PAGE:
All the colour variations, framing systems and camera sashays suck the audience in, making it a participant in the asphyxiation, the hostility, the impossibility of escape from the world brought to life on screen. There is nothing overly imposing, nothing that gives the impression of an exercise being dispassionately carried out by a stony, detached professional.
We are compellingly drawn into the slipstream of something that wins us over, in spite of in-built writing deficiencies with which the director and the technical people accompanying him behind the lens were saddled before the first frame was shot.
We become immersed in the demise of our main character and sink with him through his unfulfilled aspirations and cravings; a man trapped in a place that will not let him be. His descent is relentless, inexorable, ending in that final brutal moment of anguish. It matters little whether he is in a comfortable St Clair mansion, on the plains of Caroni with sugar workers or in a classroom with classmates who have decided to make life difficult for him simply because he is “ah Indian from de contree.”
It does not matter whether he is in the shabby living room of a relative in a lowly suburban setting being violently admonished by the common-law husband of an aunt or seeking sexual release in a scummy Port-of-Spain brothel.
The sight of a seething Bim as he springs out of the boot of the car in which he has been locked for hours, (so as to be smuggled back to the countryside after running afoul of the law at the end of his first sojourn in the city), is so graphically illustrative. There is no possibility of going anywhere. His life path is one long simmer in the boot of a car, a journey as insufferable as it is unending. Dying to break free, when Bim is eventually allowed to see the light of day, it is only to be handed an opportunity in the world of crime or to be met by the hostile arm of the law.
Bim’s journey constitutes the thickest of the many layers of the on-going metaphor of the film. It is difficult not to see metaphor present in the faces of small-island immigrants caught coming ashore by police late at night. Or in the luxurious surroundings of public buildings like the Governor’s residence, where all are condemned to game-playing and only Bim has the courage to bellow out his indignation: “The Governor could kiss my arse!”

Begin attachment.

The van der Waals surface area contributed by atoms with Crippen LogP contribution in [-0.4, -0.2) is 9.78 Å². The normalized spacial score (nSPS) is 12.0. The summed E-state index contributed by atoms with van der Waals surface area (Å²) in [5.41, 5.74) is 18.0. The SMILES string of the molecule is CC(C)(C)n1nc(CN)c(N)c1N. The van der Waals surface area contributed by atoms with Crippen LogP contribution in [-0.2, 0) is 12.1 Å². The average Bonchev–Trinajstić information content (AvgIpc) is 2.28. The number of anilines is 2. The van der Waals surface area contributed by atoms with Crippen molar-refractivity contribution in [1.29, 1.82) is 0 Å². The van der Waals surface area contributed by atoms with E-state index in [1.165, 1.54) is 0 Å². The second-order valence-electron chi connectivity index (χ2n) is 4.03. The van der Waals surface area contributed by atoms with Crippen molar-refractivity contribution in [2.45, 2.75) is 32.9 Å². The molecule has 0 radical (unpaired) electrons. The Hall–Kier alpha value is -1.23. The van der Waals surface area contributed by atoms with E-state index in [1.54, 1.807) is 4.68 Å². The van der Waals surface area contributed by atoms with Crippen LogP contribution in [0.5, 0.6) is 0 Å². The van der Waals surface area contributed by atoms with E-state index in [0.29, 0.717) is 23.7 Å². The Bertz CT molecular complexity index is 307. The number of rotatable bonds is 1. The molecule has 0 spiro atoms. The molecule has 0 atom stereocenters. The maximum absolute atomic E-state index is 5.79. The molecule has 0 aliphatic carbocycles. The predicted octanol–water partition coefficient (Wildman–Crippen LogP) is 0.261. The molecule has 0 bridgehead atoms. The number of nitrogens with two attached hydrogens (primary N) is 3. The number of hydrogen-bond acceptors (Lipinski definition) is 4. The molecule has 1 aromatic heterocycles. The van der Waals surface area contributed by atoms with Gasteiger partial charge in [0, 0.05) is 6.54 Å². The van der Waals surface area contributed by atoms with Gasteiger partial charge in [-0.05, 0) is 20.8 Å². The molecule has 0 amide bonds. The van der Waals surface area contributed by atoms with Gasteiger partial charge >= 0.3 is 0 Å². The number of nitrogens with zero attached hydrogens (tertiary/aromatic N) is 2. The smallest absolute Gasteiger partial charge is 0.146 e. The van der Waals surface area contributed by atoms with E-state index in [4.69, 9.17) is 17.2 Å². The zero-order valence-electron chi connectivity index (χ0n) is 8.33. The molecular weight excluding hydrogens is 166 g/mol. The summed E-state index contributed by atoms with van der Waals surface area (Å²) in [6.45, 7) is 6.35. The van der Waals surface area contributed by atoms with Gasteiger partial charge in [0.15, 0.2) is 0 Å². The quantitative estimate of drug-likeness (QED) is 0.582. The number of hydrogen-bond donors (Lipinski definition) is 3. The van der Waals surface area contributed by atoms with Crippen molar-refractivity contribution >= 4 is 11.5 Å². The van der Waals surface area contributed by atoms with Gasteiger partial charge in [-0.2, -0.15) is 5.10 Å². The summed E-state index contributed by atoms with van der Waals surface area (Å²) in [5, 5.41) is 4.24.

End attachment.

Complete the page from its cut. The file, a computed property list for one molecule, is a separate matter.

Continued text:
It is one of the summit moments of the film, making clear just how much all are shackled in class, colour and political straightjackets. Filmic articulation is first-class, Robertson constantly placing the world depicted at any given moment into a nigh impervious cubicle; every undertaking is a journey that culminates in a dead-end.
The comings and goings of country-boy-street-hustler-union-leader-politician Bim Singh are pivotal to general structure. In the most rabid cinematic tradition, the flow of the fortunes and misfortunes of our lead player succinctly underpins the progression of the narrative.
It is easy to spot the clearly demarcated segments: the opening block, where he leaves his roots and heads out to Port-of-Spain; the middle element, which is the trek through travails and adversity, first within the limits and hostilities of house, city suburb lanes, street crime, then by events that force him back to the countryside and sugar worker union triumph, which in turn offers the springboard back to Port-of-Spain and political leadership on a national scale; and finally the final third, in which Bim becomes a greater prisoner of himself, a castaway in the luxury of his St Clair residence, lost in a world in which he is increasingly uncomfortable as he seeks to keep pace with the demands of his new life and status.
From forced uprooting to adversity-misfortune-good fortune as a catapulting force, we progress—if one may be allowed to use such a positive word for that process.
Because, ultimately, we accompany Bim on his journey from petty criminal to would-be statesman and, finally, to self-destruction.
Editor’s note: The writer of this piece is Owen Thompson, a Trinidadian who has lived and worked in Spain, France and England since the early 1980’s. Read Part 1 here. Part 3 will be published on Wednesday May 30.